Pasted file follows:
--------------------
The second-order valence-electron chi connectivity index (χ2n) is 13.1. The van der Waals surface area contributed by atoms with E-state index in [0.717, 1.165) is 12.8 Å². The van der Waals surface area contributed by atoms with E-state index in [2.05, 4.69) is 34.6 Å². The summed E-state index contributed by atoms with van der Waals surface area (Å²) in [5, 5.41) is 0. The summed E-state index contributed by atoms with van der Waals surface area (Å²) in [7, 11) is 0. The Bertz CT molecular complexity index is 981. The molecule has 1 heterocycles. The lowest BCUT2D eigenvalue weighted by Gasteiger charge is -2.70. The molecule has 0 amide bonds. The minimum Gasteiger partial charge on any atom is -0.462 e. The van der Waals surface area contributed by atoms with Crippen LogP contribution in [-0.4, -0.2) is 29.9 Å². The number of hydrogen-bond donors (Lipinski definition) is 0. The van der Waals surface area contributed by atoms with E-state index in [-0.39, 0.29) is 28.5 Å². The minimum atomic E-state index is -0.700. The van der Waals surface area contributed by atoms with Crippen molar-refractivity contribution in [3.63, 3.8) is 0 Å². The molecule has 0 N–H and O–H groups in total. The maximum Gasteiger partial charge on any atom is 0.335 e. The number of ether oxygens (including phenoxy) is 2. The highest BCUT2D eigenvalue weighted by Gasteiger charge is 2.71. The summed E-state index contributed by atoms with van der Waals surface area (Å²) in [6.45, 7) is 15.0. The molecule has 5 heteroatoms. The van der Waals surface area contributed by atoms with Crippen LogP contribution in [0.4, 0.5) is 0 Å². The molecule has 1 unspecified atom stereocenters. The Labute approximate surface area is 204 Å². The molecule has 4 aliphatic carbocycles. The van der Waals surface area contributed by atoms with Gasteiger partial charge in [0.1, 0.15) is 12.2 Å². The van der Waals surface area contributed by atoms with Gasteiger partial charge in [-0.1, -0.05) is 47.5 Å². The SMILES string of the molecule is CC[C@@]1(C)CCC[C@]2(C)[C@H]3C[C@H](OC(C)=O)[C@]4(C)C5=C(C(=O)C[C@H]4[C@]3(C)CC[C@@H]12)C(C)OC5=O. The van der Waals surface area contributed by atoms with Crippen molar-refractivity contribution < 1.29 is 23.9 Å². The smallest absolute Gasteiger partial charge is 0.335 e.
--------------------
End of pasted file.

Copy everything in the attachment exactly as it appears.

The second-order valence-electron chi connectivity index (χ2n) is 13.1. The van der Waals surface area contributed by atoms with E-state index in [0.717, 1.165) is 12.8 Å². The van der Waals surface area contributed by atoms with E-state index in [2.05, 4.69) is 34.6 Å². The summed E-state index contributed by atoms with van der Waals surface area (Å²) in [5, 5.41) is 0. The summed E-state index contributed by atoms with van der Waals surface area (Å²) in [7, 11) is 0. The Bertz CT molecular complexity index is 981. The molecule has 1 heterocycles. The lowest BCUT2D eigenvalue weighted by Gasteiger charge is -2.70. The molecule has 0 amide bonds. The minimum Gasteiger partial charge on any atom is -0.462 e. The van der Waals surface area contributed by atoms with Crippen LogP contribution in [-0.4, -0.2) is 29.9 Å². The number of hydrogen-bond donors (Lipinski definition) is 0. The van der Waals surface area contributed by atoms with E-state index in [-0.39, 0.29) is 28.5 Å². The minimum atomic E-state index is -0.700. The van der Waals surface area contributed by atoms with Crippen molar-refractivity contribution in [3.63, 3.8) is 0 Å². The molecule has 0 N–H and O–H groups in total. The maximum Gasteiger partial charge on any atom is 0.335 e. The number of ether oxygens (including phenoxy) is 2. The highest BCUT2D eigenvalue weighted by Gasteiger charge is 2.71. The summed E-state index contributed by atoms with van der Waals surface area (Å²) in [6.45, 7) is 15.0. The molecule has 5 heteroatoms. The van der Waals surface area contributed by atoms with Crippen LogP contribution in [0.4, 0.5) is 0 Å². The molecule has 1 unspecified atom stereocenters. The Labute approximate surface area is 204 Å². The molecule has 4 aliphatic carbocycles. The van der Waals surface area contributed by atoms with Gasteiger partial charge in [0.1, 0.15) is 12.2 Å². The van der Waals surface area contributed by atoms with Gasteiger partial charge in [-0.1, -0.05) is 47.5 Å². The SMILES string of the molecule is CC[C@@]1(C)CCC[C@]2(C)[C@H]3C[C@H](OC(C)=O)[C@]4(C)C5=C(C(=O)C[C@H]4[C@]3(C)CC[C@@H]12)C(C)OC5=O. The van der Waals surface area contributed by atoms with Crippen molar-refractivity contribution < 1.29 is 23.9 Å². The smallest absolute Gasteiger partial charge is 0.335 e.